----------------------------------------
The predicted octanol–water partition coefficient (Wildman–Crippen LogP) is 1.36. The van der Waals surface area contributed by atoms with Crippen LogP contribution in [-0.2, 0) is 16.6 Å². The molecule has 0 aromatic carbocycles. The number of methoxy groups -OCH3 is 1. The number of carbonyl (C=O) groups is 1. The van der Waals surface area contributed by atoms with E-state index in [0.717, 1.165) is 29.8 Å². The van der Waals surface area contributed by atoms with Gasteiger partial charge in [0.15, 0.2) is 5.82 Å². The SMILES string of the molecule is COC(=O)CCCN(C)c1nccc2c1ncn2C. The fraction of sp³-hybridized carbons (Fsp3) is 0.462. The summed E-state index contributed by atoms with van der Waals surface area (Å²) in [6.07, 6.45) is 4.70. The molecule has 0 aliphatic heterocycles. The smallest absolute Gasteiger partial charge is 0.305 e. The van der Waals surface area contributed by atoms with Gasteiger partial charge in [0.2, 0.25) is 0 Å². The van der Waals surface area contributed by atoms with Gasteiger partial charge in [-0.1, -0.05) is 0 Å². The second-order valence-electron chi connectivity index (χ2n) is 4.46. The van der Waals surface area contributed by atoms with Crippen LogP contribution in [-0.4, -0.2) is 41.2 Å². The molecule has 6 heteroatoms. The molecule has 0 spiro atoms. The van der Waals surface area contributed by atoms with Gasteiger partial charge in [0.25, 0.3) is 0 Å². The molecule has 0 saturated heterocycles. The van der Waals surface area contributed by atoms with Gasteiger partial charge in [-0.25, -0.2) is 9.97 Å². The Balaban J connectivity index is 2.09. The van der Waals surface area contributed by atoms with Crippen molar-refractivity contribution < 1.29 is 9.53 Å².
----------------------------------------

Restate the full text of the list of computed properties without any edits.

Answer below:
The predicted octanol–water partition coefficient (Wildman–Crippen LogP) is 1.36. The van der Waals surface area contributed by atoms with Crippen LogP contribution in [-0.2, 0) is 16.6 Å². The molecule has 0 aromatic carbocycles. The number of methoxy groups -OCH3 is 1. The number of carbonyl (C=O) groups is 1. The van der Waals surface area contributed by atoms with E-state index in [0.717, 1.165) is 29.8 Å². The van der Waals surface area contributed by atoms with Gasteiger partial charge in [0.15, 0.2) is 5.82 Å². The SMILES string of the molecule is COC(=O)CCCN(C)c1nccc2c1ncn2C. The fraction of sp³-hybridized carbons (Fsp3) is 0.462. The summed E-state index contributed by atoms with van der Waals surface area (Å²) in [6.07, 6.45) is 4.70. The molecule has 0 aliphatic heterocycles. The smallest absolute Gasteiger partial charge is 0.305 e. The van der Waals surface area contributed by atoms with Gasteiger partial charge in [0.2, 0.25) is 0 Å². The van der Waals surface area contributed by atoms with Gasteiger partial charge in [-0.1, -0.05) is 0 Å². The second-order valence-electron chi connectivity index (χ2n) is 4.46. The van der Waals surface area contributed by atoms with Crippen LogP contribution in [-0.4, -0.2) is 41.2 Å². The molecule has 6 heteroatoms. The molecule has 0 spiro atoms. The van der Waals surface area contributed by atoms with Gasteiger partial charge in [0.25, 0.3) is 0 Å². The molecule has 0 saturated heterocycles. The van der Waals surface area contributed by atoms with Gasteiger partial charge in [-0.25, -0.2) is 9.97 Å². The Balaban J connectivity index is 2.09. The van der Waals surface area contributed by atoms with Crippen molar-refractivity contribution < 1.29 is 9.53 Å².